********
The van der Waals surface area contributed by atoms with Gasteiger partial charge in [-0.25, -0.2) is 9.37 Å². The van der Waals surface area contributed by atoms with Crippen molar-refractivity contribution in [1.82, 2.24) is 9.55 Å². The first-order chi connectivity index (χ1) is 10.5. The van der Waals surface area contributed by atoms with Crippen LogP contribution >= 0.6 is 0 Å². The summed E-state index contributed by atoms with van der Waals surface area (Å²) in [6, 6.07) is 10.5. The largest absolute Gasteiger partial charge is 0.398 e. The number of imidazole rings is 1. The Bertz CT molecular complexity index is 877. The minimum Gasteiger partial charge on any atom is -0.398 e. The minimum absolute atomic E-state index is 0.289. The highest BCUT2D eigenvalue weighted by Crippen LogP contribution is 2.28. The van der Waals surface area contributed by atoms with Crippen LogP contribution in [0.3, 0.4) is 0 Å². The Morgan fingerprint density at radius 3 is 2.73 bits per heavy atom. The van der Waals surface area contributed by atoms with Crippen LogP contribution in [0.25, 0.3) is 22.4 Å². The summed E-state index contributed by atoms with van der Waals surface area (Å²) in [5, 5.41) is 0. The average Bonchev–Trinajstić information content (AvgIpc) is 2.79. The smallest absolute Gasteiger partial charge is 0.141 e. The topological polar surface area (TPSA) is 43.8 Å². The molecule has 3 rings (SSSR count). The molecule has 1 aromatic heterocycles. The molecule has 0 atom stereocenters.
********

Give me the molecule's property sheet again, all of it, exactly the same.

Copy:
The van der Waals surface area contributed by atoms with Gasteiger partial charge in [-0.25, -0.2) is 9.37 Å². The van der Waals surface area contributed by atoms with Crippen molar-refractivity contribution in [1.82, 2.24) is 9.55 Å². The first-order chi connectivity index (χ1) is 10.5. The van der Waals surface area contributed by atoms with Crippen LogP contribution >= 0.6 is 0 Å². The summed E-state index contributed by atoms with van der Waals surface area (Å²) in [6, 6.07) is 10.5. The largest absolute Gasteiger partial charge is 0.398 e. The number of imidazole rings is 1. The Bertz CT molecular complexity index is 877. The minimum Gasteiger partial charge on any atom is -0.398 e. The minimum absolute atomic E-state index is 0.289. The highest BCUT2D eigenvalue weighted by Crippen LogP contribution is 2.28. The van der Waals surface area contributed by atoms with Crippen LogP contribution in [0.3, 0.4) is 0 Å². The Morgan fingerprint density at radius 3 is 2.73 bits per heavy atom. The van der Waals surface area contributed by atoms with Crippen LogP contribution in [0.25, 0.3) is 22.4 Å². The summed E-state index contributed by atoms with van der Waals surface area (Å²) in [5, 5.41) is 0. The average Bonchev–Trinajstić information content (AvgIpc) is 2.79. The smallest absolute Gasteiger partial charge is 0.141 e. The topological polar surface area (TPSA) is 43.8 Å². The molecule has 3 rings (SSSR count). The molecule has 1 aromatic heterocycles. The molecule has 0 atom stereocenters.